“If therefore a man purge himself from these, he shall be a vessel unto honor, sanctified.” Seest thou that it is not of nature, nor of the necessity of matter, to be a vessel of gold or of earth, but of our own choice? For otherwise the earthen could not become gold, nor could the golden descend to the vileness of the other. But in this case there is much change, and alteration of state. Paul was an earthen vessel, and became a golden one. Judas was a golden vessel, and became an earthen one. The earthen vessels, therefore, are such from uncleanness. The fornicator and the covetous man become earthen vessels. “But how then does he say elsewhere, We have this treasure in earthen vessels, so that he does not despise but honor the earthen vessel, speaking of it as the recipient of the treasure?” There he shows the nature itself, and not the form of the material. For he means to say that our body is an earthen vessel. For as earthenware is nothing else but baked clay, so is our body nothing but clay consolidated by the heat of the soul; for that it is earthen, is evident. For as such a vessel is often by falling broken and dashed to pieces, so our body falls and is dissolved by death. For how do our bones differs from a potsherd, hard and dry as they are? or our flesh from clay, being, like it, composed of water? But, as I said, how is it that he does not speak contemptuously of it? Because there he is discoursing of its nature, here of our choice. “If a man,” he says, “purge himself from these,” not merely “cleanse,” but “cleanse out,” 1382 that is, cleanse himself perfectly, “he shall be a vessel unto honor, sanctified, and meet for the Masters use.” The others therefore are useless for any good purpose, though some use is made of them. “And prepared 1383 unto every good work.” Even though he do it not, he is fit for it, and has a capacity for it. We ought therefore to be prepared for everything, even for death, for martyrdom, for a life of virginity, or for all these.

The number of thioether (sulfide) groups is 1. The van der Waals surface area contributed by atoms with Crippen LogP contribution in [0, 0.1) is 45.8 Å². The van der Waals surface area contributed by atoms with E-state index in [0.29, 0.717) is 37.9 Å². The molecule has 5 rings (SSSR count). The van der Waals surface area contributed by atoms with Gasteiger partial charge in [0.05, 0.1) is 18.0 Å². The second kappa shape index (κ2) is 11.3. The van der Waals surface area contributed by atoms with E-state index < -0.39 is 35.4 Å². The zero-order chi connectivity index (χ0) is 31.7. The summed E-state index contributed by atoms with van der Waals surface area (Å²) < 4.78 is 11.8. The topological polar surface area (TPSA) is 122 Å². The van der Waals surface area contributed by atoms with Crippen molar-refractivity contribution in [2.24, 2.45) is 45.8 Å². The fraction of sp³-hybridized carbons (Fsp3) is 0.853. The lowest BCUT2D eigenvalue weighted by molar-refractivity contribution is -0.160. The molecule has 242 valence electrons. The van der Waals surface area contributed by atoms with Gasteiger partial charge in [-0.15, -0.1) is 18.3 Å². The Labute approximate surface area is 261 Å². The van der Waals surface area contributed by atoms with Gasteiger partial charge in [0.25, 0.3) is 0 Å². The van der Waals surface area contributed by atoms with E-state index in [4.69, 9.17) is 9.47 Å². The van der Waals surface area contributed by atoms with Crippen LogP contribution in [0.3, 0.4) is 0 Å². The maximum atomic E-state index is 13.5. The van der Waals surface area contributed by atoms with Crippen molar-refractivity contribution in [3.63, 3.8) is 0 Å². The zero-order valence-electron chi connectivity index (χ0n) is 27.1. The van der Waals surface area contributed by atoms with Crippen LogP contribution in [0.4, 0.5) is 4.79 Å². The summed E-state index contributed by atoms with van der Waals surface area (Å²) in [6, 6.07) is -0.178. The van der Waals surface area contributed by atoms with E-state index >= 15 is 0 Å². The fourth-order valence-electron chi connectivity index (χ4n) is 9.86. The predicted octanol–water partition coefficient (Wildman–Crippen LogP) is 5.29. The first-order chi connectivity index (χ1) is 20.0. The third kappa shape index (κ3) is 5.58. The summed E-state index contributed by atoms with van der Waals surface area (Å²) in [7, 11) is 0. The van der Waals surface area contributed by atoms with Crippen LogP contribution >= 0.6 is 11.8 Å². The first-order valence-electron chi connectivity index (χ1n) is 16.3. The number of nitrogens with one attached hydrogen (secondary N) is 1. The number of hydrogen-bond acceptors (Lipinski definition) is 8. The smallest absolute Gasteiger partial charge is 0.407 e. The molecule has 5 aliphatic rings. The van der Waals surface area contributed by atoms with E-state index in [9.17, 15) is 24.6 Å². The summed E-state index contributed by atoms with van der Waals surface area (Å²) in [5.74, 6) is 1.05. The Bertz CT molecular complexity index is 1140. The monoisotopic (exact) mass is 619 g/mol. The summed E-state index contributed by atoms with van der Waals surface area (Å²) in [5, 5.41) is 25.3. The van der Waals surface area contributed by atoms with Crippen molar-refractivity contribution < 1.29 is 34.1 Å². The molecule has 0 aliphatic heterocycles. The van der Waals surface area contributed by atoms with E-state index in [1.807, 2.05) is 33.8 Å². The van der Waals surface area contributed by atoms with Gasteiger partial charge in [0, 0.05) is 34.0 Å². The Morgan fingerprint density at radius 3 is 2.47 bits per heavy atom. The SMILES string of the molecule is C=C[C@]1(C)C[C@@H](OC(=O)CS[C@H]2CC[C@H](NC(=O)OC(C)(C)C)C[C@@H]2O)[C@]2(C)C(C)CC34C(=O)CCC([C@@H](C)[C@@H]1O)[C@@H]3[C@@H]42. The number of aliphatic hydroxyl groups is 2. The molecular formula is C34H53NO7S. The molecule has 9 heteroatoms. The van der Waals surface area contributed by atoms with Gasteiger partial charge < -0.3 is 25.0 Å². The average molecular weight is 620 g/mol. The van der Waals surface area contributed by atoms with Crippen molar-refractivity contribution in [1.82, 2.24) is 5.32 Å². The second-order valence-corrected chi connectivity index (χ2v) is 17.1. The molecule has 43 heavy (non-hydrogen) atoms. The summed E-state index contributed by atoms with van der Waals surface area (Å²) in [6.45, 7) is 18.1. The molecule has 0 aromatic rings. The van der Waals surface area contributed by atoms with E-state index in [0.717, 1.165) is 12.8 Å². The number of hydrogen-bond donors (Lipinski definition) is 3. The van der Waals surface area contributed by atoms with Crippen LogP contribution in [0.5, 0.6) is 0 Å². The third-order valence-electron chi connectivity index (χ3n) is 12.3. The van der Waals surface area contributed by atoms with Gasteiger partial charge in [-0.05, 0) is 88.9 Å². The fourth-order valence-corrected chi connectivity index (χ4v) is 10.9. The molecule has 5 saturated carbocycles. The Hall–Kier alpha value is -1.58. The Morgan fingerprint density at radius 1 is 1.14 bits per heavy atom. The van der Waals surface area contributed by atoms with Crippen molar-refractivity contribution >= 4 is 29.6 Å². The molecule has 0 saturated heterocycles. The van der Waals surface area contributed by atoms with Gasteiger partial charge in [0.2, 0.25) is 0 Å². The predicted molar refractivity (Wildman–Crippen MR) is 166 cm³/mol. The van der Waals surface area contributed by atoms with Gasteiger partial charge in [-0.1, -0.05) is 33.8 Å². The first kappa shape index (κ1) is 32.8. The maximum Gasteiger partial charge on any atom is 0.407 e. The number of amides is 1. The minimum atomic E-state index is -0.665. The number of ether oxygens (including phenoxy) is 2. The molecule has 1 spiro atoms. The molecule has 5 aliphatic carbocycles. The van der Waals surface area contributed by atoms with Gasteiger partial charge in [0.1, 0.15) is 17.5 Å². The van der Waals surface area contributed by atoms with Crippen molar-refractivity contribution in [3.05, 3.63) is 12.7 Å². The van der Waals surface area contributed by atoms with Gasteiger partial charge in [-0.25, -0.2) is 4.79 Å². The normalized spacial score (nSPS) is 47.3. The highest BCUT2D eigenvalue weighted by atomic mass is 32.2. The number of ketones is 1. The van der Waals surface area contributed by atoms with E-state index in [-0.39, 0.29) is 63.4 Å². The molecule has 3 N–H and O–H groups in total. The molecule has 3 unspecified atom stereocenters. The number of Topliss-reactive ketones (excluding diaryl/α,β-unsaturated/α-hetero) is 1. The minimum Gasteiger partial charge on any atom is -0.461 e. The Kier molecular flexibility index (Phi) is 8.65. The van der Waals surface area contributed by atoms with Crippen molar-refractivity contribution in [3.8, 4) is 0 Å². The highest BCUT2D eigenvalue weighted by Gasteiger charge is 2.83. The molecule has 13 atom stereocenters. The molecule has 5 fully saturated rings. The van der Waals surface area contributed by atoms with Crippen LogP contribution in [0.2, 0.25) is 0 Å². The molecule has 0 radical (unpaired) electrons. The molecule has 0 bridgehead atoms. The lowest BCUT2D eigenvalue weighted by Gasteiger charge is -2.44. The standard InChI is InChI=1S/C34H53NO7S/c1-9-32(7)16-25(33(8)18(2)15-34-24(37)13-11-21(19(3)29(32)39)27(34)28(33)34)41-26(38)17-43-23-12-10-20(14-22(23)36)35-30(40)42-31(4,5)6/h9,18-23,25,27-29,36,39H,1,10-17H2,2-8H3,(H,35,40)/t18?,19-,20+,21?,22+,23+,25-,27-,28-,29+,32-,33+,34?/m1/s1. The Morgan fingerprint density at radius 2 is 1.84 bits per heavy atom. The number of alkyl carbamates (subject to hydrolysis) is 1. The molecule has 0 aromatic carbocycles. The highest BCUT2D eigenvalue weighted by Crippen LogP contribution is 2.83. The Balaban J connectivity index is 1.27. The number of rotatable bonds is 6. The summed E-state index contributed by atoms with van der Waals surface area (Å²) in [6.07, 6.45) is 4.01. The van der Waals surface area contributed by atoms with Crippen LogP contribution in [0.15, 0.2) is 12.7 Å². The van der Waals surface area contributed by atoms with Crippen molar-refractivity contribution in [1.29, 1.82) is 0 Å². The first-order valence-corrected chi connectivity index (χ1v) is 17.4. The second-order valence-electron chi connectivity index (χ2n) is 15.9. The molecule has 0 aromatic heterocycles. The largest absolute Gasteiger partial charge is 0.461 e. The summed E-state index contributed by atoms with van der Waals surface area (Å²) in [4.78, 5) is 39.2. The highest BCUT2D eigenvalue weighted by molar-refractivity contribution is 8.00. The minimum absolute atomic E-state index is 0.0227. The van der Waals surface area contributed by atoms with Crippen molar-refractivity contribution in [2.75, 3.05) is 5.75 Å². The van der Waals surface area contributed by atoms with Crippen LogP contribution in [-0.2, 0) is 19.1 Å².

2 Tim. 2.22. “Flee also youthful lusts.”